"Unity without verity is no better than conspiracy." - John Trapp

Sunday, August 31, 2014

Family Reunion Thoughts

Bittersweet. For me it’s the emotion that always seems to accompany big family gatherings. When I was younger it was mostly because they would end. During the dinners, particularly our annual family reunions, I would see cousins that I did not get to see on a regular basis. We or they would arrive a day or two before the reunion and we would run and play; joke and laugh; eat and compete. But as the reunion dinner drew to an end, people would scatter somewhat quickly. The next morning, or sometimes even that evening, people would leave and a few short days of celebration would come to a close.

The time together was short but I was always aware, particularly as people began to pack up and go, of how fleeting the time was. I was glad for the time we had spent together but, well Shakespeare was right, “parting is such sweet sorrow.”

There is still an element of that, decades later. Of course, there isn’t so much play involved (and even less running) but the jokes and laughter, eating and competing still remain. The play and competing are generally the realm of cards these days. Gone are the baseballs, bats and gloves; the volleyball; the horseshoes have given way to the occasional corn toss game. But cards, which have always accompanied my family gatherings, remain. Hearts has been the go to game for years, though some prefer euchre (it’s an Indiana thing that we’ve worked to export, not successfully, to Tennessee). This year though we returned to the family classic, Pitch.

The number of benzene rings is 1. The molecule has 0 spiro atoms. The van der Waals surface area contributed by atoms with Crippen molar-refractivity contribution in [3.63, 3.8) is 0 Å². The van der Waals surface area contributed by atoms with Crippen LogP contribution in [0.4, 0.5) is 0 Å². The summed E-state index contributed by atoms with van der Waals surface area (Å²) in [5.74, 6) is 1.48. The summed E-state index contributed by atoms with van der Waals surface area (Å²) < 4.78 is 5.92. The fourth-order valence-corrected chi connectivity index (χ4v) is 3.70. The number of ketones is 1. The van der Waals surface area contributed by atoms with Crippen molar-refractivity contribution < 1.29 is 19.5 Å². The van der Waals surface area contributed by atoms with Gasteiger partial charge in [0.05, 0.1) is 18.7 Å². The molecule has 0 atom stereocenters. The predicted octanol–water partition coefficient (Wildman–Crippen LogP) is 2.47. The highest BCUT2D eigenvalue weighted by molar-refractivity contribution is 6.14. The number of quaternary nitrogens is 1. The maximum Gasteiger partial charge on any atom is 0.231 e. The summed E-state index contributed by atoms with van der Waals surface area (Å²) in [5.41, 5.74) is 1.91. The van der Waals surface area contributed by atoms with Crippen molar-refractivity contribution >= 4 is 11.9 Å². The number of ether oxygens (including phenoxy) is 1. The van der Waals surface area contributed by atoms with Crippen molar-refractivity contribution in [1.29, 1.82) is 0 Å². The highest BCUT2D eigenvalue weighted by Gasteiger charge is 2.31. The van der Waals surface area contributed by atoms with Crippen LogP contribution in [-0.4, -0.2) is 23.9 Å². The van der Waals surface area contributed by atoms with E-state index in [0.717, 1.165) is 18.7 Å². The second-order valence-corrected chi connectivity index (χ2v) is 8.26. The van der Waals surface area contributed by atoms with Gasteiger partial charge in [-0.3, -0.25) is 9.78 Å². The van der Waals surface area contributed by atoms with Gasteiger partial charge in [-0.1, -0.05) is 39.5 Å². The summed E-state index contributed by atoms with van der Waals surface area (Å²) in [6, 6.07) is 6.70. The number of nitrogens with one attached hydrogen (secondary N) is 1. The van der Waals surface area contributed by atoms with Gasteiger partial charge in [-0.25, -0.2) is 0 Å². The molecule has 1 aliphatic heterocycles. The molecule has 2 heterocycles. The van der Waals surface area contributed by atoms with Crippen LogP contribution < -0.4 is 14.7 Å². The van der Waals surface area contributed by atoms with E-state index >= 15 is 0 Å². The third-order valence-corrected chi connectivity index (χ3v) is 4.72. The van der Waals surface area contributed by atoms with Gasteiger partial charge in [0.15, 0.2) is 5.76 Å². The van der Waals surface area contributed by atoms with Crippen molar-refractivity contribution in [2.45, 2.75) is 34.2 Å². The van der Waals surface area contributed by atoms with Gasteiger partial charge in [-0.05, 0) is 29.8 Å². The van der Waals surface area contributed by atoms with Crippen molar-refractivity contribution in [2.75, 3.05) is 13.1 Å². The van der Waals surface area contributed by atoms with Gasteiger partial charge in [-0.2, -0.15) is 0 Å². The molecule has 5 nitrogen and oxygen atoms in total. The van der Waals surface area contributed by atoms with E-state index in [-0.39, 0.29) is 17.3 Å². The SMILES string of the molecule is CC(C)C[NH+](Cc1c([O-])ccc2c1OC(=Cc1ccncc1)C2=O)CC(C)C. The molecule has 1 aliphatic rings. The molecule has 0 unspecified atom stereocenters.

So as the carefree days of being a youth and simply enjoying the reunion have passed into my brothers, sister, and I being the main ones putting on the reunion on the years it is held in Indiana, some of the old bittersweetness might have been consumed by simply being tired as the reunion came to a close.

But now, in these days, there are additional reasons to be bittersweet. Family reunions are an increasing reminder of those no longer with us to attend these gatherings. Mom, Dad, and my nephew Jason are the closest family members we’ve lost. It has been so long since we lost Grandma and Grandpa, who started this annual reunion, but also we’ve lost Uncle Albert, Uncle Dosey, Aunt Emmer, Uncle Paul, and Uncle Robert. Only five of mom’s siblings now remain, and their ages span from the nineties to the sixties. Four of the five still live in Tennessee and only two, Uncle G and Uncle Bill, were able to make the trip to Indiana this year.

So we have a reunion; a celebration of family with those able to attend and a remembrance of those who cannot. One day, a day that draws closer all the time (though I make no claim to knowing how near or far that day may be), I believe God will have a family reunion. In the Bible it is called the Marriage Supper of the Lamb. Our family reunions are but a foretaste of that greater reunion. Gone will be the bittersweetness of a celebration that comes to an end for we will not part from one another. The longing I experience every year as we gather in the shadow of that great reunion will find it’s fulfillment in the reality of that great reunion.

“In the parable of the wedding feast, Jesus is telling us that the calling of God is an invitation to a celebration. And the prospect of that celebration is the basis of the great hope the gospel offers us all. Like the invited guest of the parable, one going to the field and another to his business, we are so preoccupied with our own affairs that we do not have the time or the inclination to remember. But we are going to a celebration.

“The Bible ends with a feast.”
Until that time, I will remember in joy the good times we have all shared; I will mourn the loss of those with whom I shall never again share those times in this life; and I will cling to the hope that one day we will share good times again in the light of God’s presence.

(Quote is from "We Are Going to a Celebration" in Bob Benson's See You at the House)


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